The Death Star – the spherical orbiting world in Star Wars movies – was the engineering feat of its futuristic world. It was 87 miles in diameter, and both space station for over a million people and a weapon capable of destroying an entire planet with its powerful laser beam. It was an impenetrable fortress.
But as we all know, it had one vulnerable spot, some overlooked exhaust vent that led directly to the core reactor. (You know I had to look all that up. I don’t carry that much Star Wars lore in my head.)
What I know and remember about the Death Star was that it was a brilliant creation with a fatal flaw. Some would call that a plot hole, but actually, I get it. It is utterly human to have a built-in weak spot. Of course this mega-machine has it, because we all have one too.
Babies are born with soft spots on their heads. As writers, and other creators, we all seem to have a weird exhaust vent that lets people deep into our core. And we don’t know it’s there. It isn’t arrogance, just ignorance. We don’t know what we don’t know.
So here we are, spinning through space, housing all the characters we’ve ever written and will ever write. We are creating and destroying worlds all the time, with our powerful laser beam brains. We are, in our own ways, Death Stars. And for each of us, mark my words, there is a small band of rebels who are out to find and exploit our weakness.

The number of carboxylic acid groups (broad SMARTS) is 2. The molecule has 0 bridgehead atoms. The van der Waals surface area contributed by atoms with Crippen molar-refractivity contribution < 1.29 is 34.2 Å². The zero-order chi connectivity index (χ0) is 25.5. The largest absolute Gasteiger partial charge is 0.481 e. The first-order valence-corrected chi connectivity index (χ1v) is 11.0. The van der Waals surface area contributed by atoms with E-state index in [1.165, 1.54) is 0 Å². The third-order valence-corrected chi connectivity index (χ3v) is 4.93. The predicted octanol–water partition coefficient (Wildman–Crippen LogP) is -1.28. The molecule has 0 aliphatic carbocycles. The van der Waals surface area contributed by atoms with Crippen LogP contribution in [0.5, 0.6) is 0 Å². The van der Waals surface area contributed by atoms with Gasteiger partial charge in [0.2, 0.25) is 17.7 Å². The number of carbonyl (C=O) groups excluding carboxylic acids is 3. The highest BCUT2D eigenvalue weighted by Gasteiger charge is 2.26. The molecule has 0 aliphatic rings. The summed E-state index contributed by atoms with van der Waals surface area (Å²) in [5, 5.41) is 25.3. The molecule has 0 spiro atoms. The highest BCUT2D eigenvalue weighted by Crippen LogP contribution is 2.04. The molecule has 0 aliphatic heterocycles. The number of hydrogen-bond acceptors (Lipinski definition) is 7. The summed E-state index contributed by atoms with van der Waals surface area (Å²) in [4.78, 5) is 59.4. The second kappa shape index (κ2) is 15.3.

If you knew you had this vulnerable spot in your otherwise unchinkable armor, wouldn’t you want to bolster it up, before Luke Skywalker could come along and shoot torpedoes into the one spot that could bring you to your knees, make you implode?
Of course you would. You’d want to protect yourself and the thriving world of your imagination.
The Death Star and its famously exposed spot leads me to think about many of my clients and their creative struggles.
- Each, with creative assessment, finds they have creative strengths and struggles.
- Each, with coaching, comes to see how they try to hide their weaker spots and pretend they don’t exist.
- Each, using Deliberate Creativity and other tools, begins to see what it costs them to pretend they are impenetrable, and how and when instead, to let people in.
This is what’s on my mind in summertime – the season of action movies and blockbusters. We all would like to be less vulnerable in our creativity (even as we show more vulnerability in our characters and creations.)
Princess Leia sent the Death Stars schematics to Luke by inputting them into R2-D2, saying Help me Obi-Wan Kenobi. Deliberate Creativity is literally a schematic of how creativity works in general, and through assessment, we can figure out how yours works. And your weakness – the part of creativity you hate, the part you hope no one expects you to do, the unthinkable – can become unchinkable. Strong, solid and all yours.